On this module you will learn the appropriate approaches to cleaning the types of materials commonly found in museums and galleries. You will learn to consider the characteristics of the materials, their condition as well as their vulnerability when selecting cleaning materials and techniques appropriate for conservation cleaning. You will learn about historic approaches to cleaning as well as modern cleaning products and their potential contribution to the cleaning process. In this module we consider what constitutes dirt as well as the other products that are found as surface deposits. In some instances it is a corrosion product, which is sometimes valued and retained, as with bronze and at other times not valued and removed, as with silver tarnish. You will learn about what you are removing and whether it should be removed or retained. Decisions regarding what to remove and what to retain can be linked to the function and value of the piece in the collection as well as an aesthetic sense of beauty, such as the patina of a wood or the gleam of pewter. Cleaning is a challenging subject not least because many people feel that they already know how to do it. Consequently in order to develop an appropriate approach we often need to un-learn as well as learn. This module presents cleaning in a very new light that requires you to re-consider what you think you know about cleaning and guides you to understand how it should be carried out in museum collections.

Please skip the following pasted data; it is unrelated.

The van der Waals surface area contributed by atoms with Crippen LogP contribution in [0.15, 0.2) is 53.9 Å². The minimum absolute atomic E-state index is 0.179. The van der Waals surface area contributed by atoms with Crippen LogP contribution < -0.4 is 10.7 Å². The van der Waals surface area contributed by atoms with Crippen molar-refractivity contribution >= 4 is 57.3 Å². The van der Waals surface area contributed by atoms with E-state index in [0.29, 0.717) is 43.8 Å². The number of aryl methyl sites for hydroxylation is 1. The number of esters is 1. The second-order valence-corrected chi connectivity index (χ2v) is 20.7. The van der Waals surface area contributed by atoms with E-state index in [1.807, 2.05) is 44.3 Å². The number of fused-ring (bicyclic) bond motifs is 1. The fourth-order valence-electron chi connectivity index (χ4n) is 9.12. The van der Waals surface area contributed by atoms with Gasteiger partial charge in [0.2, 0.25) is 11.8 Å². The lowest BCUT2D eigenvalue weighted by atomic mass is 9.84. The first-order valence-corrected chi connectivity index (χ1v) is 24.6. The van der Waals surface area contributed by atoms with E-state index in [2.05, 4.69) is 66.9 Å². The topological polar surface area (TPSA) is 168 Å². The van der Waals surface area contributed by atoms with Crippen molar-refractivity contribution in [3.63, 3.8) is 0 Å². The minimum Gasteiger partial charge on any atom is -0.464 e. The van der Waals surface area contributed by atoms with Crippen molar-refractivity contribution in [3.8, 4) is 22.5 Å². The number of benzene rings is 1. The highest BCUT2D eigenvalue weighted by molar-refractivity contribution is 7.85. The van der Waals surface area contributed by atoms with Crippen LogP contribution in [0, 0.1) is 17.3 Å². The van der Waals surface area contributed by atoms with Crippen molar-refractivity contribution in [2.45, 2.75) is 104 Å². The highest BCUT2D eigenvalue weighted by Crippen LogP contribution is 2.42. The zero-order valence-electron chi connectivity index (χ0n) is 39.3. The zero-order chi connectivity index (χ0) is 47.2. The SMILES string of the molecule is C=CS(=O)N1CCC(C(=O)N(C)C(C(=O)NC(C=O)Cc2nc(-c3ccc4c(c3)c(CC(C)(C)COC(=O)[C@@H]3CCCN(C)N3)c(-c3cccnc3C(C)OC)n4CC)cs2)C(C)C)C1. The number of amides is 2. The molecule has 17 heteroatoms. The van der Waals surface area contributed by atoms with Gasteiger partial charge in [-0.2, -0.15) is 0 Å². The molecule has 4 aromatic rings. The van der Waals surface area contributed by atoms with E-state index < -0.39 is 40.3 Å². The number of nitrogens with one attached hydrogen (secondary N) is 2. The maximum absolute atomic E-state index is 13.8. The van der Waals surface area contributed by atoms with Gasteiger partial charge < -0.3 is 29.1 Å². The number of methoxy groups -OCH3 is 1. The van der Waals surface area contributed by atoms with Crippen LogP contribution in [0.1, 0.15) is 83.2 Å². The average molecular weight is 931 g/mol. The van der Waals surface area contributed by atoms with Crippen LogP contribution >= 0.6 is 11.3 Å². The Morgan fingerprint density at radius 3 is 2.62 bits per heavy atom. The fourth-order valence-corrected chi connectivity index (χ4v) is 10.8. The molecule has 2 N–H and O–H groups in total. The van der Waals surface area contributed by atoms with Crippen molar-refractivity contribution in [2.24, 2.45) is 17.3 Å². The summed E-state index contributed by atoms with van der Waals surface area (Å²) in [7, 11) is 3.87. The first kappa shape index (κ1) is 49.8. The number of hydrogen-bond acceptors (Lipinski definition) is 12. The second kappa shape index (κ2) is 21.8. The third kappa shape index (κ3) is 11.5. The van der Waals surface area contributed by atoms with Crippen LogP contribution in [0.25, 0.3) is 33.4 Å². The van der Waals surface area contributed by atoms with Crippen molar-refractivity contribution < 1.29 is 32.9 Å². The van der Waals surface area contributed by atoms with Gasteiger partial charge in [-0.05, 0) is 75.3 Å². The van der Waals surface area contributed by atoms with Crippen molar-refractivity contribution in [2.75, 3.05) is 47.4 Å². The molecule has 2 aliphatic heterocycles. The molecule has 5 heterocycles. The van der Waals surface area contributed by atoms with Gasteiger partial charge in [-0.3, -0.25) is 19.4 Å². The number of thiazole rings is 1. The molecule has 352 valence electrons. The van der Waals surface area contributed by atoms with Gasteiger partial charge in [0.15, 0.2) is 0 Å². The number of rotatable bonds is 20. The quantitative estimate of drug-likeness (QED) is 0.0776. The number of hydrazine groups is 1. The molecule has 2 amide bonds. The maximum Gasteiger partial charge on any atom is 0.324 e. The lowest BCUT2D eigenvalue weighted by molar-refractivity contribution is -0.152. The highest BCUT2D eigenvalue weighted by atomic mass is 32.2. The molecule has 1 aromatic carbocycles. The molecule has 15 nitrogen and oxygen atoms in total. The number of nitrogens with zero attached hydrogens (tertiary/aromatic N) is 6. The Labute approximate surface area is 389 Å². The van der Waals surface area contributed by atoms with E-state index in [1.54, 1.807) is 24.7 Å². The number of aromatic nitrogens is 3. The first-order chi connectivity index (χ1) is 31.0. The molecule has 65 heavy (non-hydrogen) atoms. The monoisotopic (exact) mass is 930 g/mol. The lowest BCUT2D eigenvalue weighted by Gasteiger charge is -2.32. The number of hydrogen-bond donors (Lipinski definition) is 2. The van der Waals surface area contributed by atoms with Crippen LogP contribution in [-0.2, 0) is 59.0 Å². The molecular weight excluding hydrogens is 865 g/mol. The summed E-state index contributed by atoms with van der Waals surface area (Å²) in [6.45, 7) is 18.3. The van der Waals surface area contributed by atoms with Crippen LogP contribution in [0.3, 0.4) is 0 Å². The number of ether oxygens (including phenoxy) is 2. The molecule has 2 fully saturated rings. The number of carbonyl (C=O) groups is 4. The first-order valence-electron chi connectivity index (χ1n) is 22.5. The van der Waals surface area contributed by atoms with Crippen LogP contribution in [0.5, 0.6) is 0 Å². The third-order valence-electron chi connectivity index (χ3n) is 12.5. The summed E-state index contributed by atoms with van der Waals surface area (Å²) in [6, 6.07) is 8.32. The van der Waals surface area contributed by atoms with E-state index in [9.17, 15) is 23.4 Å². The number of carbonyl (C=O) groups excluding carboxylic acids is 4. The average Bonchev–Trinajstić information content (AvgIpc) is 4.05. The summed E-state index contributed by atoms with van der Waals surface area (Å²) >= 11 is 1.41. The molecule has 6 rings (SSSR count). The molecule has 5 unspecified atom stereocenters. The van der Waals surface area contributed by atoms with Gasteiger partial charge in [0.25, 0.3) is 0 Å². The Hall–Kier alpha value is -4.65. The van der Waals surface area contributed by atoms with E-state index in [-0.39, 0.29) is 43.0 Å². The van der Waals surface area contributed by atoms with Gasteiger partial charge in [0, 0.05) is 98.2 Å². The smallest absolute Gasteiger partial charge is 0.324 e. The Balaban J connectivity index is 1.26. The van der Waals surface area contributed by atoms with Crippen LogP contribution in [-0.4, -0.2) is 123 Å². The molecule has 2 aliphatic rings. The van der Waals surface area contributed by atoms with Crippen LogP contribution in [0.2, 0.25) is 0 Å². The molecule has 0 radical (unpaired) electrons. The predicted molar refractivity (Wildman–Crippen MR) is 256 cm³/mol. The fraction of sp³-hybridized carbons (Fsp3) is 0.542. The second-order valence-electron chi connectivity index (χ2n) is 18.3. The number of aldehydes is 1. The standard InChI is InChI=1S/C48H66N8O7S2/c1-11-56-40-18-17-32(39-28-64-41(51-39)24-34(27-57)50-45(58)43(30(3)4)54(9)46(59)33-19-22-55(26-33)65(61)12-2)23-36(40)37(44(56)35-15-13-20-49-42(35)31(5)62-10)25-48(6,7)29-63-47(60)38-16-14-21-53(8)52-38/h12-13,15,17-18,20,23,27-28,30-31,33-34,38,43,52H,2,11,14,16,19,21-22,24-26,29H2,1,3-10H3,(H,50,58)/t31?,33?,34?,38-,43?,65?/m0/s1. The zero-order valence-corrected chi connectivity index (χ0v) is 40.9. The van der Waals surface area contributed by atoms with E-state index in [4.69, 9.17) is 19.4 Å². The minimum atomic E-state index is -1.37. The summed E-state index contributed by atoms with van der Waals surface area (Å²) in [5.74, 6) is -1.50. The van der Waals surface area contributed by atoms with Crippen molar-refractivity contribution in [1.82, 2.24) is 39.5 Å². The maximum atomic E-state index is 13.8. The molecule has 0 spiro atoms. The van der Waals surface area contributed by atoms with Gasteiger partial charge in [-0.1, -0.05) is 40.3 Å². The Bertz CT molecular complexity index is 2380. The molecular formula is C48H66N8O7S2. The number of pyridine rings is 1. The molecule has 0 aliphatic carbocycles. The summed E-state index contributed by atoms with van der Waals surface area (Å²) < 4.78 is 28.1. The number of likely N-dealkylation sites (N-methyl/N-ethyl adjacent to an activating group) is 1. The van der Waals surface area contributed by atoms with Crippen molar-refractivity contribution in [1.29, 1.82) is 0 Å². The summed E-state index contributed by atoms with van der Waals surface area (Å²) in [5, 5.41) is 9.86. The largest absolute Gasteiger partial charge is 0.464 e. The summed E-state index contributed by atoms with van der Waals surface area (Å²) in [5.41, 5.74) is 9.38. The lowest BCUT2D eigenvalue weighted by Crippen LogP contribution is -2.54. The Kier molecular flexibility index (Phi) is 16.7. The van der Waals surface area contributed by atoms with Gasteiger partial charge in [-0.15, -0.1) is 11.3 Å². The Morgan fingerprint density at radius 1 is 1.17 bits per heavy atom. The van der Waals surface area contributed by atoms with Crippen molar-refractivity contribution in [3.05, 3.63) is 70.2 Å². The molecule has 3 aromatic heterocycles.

More information

VA7020 -

Work Placed Learning (Core,30 Credits)